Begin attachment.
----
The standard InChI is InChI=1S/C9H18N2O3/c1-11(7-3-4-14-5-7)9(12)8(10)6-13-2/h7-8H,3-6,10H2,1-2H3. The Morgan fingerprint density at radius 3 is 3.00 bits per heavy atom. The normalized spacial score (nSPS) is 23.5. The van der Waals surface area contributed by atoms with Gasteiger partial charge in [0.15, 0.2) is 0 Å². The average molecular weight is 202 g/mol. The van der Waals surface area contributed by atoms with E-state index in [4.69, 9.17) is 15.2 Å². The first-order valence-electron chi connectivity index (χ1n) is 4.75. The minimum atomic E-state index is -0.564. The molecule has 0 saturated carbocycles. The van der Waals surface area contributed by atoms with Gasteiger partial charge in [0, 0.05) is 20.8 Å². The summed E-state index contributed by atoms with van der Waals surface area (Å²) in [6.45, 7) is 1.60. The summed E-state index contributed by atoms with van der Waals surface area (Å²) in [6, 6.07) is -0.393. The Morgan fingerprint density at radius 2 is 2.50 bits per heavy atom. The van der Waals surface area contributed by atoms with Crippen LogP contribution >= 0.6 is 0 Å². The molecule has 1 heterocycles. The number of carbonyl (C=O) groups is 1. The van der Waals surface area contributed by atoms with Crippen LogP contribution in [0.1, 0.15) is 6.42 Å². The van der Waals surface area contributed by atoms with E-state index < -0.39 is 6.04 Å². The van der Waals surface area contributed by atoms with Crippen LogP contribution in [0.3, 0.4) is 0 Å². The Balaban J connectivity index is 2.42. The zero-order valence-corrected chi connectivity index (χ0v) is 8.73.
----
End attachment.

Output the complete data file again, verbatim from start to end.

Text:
The standard InChI is InChI=1S/C9H18N2O3/c1-11(7-3-4-14-5-7)9(12)8(10)6-13-2/h7-8H,3-6,10H2,1-2H3. The Morgan fingerprint density at radius 3 is 3.00 bits per heavy atom. The normalized spacial score (nSPS) is 23.5. The van der Waals surface area contributed by atoms with Gasteiger partial charge in [0.15, 0.2) is 0 Å². The average molecular weight is 202 g/mol. The van der Waals surface area contributed by atoms with E-state index in [4.69, 9.17) is 15.2 Å². The first-order valence-electron chi connectivity index (χ1n) is 4.75. The minimum atomic E-state index is -0.564. The molecule has 0 saturated carbocycles. The van der Waals surface area contributed by atoms with Gasteiger partial charge in [0, 0.05) is 20.8 Å². The summed E-state index contributed by atoms with van der Waals surface area (Å²) in [6.45, 7) is 1.60. The summed E-state index contributed by atoms with van der Waals surface area (Å²) in [6, 6.07) is -0.393. The Morgan fingerprint density at radius 2 is 2.50 bits per heavy atom. The van der Waals surface area contributed by atoms with Crippen LogP contribution >= 0.6 is 0 Å². The molecule has 1 heterocycles. The number of carbonyl (C=O) groups is 1. The van der Waals surface area contributed by atoms with Crippen LogP contribution in [0.1, 0.15) is 6.42 Å². The van der Waals surface area contributed by atoms with E-state index < -0.39 is 6.04 Å². The van der Waals surface area contributed by atoms with Crippen LogP contribution in [0.3, 0.4) is 0 Å². The Balaban J connectivity index is 2.42. The zero-order valence-corrected chi connectivity index (χ0v) is 8.73.